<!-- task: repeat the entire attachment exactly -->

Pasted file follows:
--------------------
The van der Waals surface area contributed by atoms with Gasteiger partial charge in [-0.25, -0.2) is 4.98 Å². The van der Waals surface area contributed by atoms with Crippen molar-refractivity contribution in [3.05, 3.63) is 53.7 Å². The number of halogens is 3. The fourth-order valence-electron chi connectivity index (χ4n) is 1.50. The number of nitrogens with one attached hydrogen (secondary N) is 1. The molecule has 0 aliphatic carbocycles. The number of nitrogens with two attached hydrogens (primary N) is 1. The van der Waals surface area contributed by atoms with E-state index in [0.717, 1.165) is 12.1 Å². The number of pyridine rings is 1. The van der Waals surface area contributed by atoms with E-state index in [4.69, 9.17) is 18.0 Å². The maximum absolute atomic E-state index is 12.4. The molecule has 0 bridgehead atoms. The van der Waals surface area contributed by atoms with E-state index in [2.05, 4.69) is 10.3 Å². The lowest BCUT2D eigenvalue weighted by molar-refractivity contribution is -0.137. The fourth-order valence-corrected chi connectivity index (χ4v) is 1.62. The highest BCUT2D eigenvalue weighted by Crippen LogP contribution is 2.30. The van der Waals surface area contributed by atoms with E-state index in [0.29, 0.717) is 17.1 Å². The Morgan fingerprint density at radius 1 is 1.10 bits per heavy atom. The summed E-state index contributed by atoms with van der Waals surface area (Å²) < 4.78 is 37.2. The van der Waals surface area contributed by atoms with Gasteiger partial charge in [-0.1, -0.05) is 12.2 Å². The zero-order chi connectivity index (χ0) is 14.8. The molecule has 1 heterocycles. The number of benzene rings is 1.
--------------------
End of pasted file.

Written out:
The van der Waals surface area contributed by atoms with Gasteiger partial charge in [-0.25, -0.2) is 4.98 Å². The van der Waals surface area contributed by atoms with Crippen molar-refractivity contribution in [3.05, 3.63) is 53.7 Å². The number of halogens is 3. The fourth-order valence-electron chi connectivity index (χ4n) is 1.50. The number of nitrogens with one attached hydrogen (secondary N) is 1. The molecule has 0 aliphatic carbocycles. The number of nitrogens with two attached hydrogens (primary N) is 1. The van der Waals surface area contributed by atoms with E-state index in [0.717, 1.165) is 12.1 Å². The number of pyridine rings is 1. The van der Waals surface area contributed by atoms with E-state index in [4.69, 9.17) is 18.0 Å². The maximum absolute atomic E-state index is 12.4. The molecule has 0 bridgehead atoms. The van der Waals surface area contributed by atoms with E-state index in [2.05, 4.69) is 10.3 Å². The lowest BCUT2D eigenvalue weighted by molar-refractivity contribution is -0.137. The fourth-order valence-corrected chi connectivity index (χ4v) is 1.62. The highest BCUT2D eigenvalue weighted by Crippen LogP contribution is 2.30. The van der Waals surface area contributed by atoms with E-state index in [0.29, 0.717) is 17.1 Å². The Morgan fingerprint density at radius 1 is 1.10 bits per heavy atom. The summed E-state index contributed by atoms with van der Waals surface area (Å²) < 4.78 is 37.2. The van der Waals surface area contributed by atoms with Gasteiger partial charge in [-0.1, -0.05) is 12.2 Å². The zero-order chi connectivity index (χ0) is 14.8. The molecule has 1 heterocycles. The number of benzene rings is 1.